Just a sailor. He was just a sailor. My grandfather was just a sailor. He had been lost when his boat went down and was never found. One day I got a ticket to Hawaii with a note telling me to meet a man at the USS Bowfin memorial at a certain time on a certain day. I went.
He strode the deck like a ship’s master, walking with his feet apart as if he were on the reeling deck in a storm at sea. The decking of the USS Bowfin was a shade of gray called by the Navy, Number 27 gray. He wore no uniform, but everything about him said, SAILOR.
I walked in his direction after saluting the flag and requesting permission to come aboard.
He returned my salute and gave me permission to board, “You did that right smartly, boy.”
It was said that high praise from my Grandfather was not easily come by. But, then again, I had never met him before. Neither had my father, his son.READ MORE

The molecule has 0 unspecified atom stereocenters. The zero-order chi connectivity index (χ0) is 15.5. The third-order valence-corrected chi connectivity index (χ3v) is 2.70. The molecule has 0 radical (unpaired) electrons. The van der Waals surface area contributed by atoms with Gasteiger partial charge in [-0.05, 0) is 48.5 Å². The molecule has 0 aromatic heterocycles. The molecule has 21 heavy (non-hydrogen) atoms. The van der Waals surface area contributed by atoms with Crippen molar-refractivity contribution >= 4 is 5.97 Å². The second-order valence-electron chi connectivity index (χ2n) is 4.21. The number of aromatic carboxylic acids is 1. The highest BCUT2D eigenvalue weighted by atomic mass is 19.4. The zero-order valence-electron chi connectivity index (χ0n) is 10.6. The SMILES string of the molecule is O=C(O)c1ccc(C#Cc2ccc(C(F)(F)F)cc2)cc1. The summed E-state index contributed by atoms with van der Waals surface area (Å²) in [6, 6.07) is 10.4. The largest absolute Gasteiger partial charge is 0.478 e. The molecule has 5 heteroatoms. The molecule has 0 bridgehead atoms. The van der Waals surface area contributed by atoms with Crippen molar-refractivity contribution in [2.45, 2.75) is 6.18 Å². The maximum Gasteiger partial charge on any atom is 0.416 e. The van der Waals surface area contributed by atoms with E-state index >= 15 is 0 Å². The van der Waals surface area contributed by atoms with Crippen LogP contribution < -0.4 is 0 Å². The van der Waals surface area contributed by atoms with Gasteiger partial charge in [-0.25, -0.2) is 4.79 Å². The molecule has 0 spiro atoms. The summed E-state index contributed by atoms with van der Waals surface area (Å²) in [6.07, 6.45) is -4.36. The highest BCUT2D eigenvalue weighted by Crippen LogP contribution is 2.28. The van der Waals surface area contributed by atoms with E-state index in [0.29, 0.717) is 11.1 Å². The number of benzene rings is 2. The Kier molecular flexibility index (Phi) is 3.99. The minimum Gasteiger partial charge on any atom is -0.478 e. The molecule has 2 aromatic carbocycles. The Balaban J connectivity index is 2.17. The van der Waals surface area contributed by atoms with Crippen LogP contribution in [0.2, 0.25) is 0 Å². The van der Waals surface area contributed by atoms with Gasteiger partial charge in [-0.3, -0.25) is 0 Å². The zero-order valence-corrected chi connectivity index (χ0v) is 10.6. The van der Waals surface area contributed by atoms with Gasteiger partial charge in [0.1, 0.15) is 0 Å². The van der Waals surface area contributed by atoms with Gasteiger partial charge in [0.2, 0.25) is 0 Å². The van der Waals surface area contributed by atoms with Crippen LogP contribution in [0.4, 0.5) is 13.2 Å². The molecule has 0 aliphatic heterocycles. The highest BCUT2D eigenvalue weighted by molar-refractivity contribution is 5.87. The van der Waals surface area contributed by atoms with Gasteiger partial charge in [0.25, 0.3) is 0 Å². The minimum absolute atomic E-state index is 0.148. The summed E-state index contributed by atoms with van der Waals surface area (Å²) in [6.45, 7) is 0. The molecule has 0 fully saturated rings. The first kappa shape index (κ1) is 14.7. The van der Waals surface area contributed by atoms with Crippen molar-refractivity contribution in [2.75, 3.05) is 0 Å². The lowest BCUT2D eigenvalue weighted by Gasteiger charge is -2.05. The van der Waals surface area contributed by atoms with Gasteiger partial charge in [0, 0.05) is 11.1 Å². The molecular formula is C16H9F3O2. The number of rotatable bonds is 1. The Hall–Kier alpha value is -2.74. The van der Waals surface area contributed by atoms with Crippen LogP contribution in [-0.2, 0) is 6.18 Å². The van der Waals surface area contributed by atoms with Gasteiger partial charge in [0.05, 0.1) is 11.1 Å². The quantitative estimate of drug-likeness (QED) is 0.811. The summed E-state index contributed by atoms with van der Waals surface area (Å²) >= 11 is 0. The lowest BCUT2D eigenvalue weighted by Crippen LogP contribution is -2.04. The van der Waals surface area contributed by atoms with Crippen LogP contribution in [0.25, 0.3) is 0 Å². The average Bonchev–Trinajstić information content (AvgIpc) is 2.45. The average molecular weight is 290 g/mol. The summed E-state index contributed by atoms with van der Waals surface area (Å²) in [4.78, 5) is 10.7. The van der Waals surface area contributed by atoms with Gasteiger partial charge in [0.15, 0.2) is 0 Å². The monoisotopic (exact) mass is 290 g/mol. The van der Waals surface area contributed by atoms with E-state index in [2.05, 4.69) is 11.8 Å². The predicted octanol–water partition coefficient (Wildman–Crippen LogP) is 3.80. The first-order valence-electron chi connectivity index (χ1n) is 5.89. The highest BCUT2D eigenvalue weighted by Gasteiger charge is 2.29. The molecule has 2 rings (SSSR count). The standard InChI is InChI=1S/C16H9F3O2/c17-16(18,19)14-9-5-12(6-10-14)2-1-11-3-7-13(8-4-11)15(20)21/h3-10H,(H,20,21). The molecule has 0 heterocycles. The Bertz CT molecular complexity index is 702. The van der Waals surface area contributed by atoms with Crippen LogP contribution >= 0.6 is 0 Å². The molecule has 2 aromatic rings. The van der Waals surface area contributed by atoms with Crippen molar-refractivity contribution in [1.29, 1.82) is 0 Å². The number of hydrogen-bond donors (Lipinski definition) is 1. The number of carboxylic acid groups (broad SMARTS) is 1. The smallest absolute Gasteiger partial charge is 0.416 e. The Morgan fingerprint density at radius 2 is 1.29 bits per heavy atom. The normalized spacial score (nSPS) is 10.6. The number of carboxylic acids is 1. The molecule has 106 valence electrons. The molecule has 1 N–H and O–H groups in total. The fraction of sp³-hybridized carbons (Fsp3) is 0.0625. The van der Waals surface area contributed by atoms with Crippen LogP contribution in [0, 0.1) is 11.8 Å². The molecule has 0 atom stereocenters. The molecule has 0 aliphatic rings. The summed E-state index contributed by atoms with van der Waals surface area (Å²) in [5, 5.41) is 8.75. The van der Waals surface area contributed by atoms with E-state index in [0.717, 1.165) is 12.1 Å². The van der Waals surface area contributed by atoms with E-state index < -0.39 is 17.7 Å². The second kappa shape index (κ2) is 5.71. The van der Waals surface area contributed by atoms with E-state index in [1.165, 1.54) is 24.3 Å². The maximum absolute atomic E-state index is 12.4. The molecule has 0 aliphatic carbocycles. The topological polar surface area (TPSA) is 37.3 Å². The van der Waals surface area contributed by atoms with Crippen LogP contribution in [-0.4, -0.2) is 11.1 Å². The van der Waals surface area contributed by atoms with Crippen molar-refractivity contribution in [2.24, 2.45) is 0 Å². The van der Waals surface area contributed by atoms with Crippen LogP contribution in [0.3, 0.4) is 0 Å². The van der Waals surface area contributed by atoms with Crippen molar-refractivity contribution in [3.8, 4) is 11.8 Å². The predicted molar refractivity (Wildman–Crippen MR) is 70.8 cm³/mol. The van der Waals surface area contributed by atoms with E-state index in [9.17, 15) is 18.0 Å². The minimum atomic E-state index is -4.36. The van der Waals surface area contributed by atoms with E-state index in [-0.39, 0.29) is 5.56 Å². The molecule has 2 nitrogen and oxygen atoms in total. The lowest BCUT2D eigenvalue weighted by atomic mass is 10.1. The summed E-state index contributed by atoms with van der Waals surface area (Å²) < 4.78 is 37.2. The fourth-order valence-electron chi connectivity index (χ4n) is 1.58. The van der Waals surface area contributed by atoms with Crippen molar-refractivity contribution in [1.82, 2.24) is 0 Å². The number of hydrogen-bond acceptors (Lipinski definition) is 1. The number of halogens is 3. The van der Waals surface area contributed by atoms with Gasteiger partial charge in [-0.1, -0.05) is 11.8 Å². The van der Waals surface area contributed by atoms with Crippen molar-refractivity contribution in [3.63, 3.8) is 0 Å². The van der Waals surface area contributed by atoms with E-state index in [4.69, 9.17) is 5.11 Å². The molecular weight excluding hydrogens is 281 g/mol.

“I learned much of it from you, Gramps. The rest the Navy taught me during my short stint.” I paused as I took in the man that was my Gramps whom I had never met. “I got to see pictures of you and hear fantastic stories of you and your heroism. The posthumous medals hung proudly on the mantle of the home of Mom and her husband, my father, the sailor. He bragged on you without reservation. Mom cried ever year on the anniversary of your death. My father just hung the flag in the front yard at half-mast every year and I was forced to live the lie along with them.”COLLAPSE